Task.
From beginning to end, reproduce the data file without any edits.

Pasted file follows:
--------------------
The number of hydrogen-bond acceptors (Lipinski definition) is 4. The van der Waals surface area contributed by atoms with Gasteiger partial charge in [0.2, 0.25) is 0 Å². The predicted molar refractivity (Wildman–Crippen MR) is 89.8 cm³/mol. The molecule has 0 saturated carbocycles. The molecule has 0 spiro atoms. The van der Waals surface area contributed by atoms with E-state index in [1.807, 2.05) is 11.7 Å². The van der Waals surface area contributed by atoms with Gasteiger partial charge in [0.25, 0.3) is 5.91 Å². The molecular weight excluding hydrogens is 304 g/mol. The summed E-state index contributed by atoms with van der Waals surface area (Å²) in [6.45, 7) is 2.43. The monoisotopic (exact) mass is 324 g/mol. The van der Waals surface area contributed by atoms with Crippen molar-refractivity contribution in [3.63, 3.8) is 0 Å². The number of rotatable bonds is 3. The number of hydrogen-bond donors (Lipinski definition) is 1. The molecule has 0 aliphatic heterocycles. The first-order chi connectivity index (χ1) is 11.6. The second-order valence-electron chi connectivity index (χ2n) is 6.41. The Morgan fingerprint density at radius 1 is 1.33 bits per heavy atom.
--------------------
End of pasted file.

The number of hydrogen-bond acceptors (Lipinski definition) is 4. The van der Waals surface area contributed by atoms with Gasteiger partial charge in [0.2, 0.25) is 0 Å². The predicted molar refractivity (Wildman–Crippen MR) is 89.8 cm³/mol. The molecule has 0 saturated carbocycles. The molecule has 0 spiro atoms. The van der Waals surface area contributed by atoms with E-state index in [1.807, 2.05) is 11.7 Å². The van der Waals surface area contributed by atoms with Gasteiger partial charge in [0.25, 0.3) is 5.91 Å². The molecular weight excluding hydrogens is 304 g/mol. The summed E-state index contributed by atoms with van der Waals surface area (Å²) in [6.45, 7) is 2.43. The monoisotopic (exact) mass is 324 g/mol. The van der Waals surface area contributed by atoms with Crippen molar-refractivity contribution in [3.63, 3.8) is 0 Å². The number of rotatable bonds is 3. The number of hydrogen-bond donors (Lipinski definition) is 1. The molecule has 0 aliphatic heterocycles. The first-order chi connectivity index (χ1) is 11.6. The second-order valence-electron chi connectivity index (χ2n) is 6.41. The Morgan fingerprint density at radius 1 is 1.33 bits per heavy atom.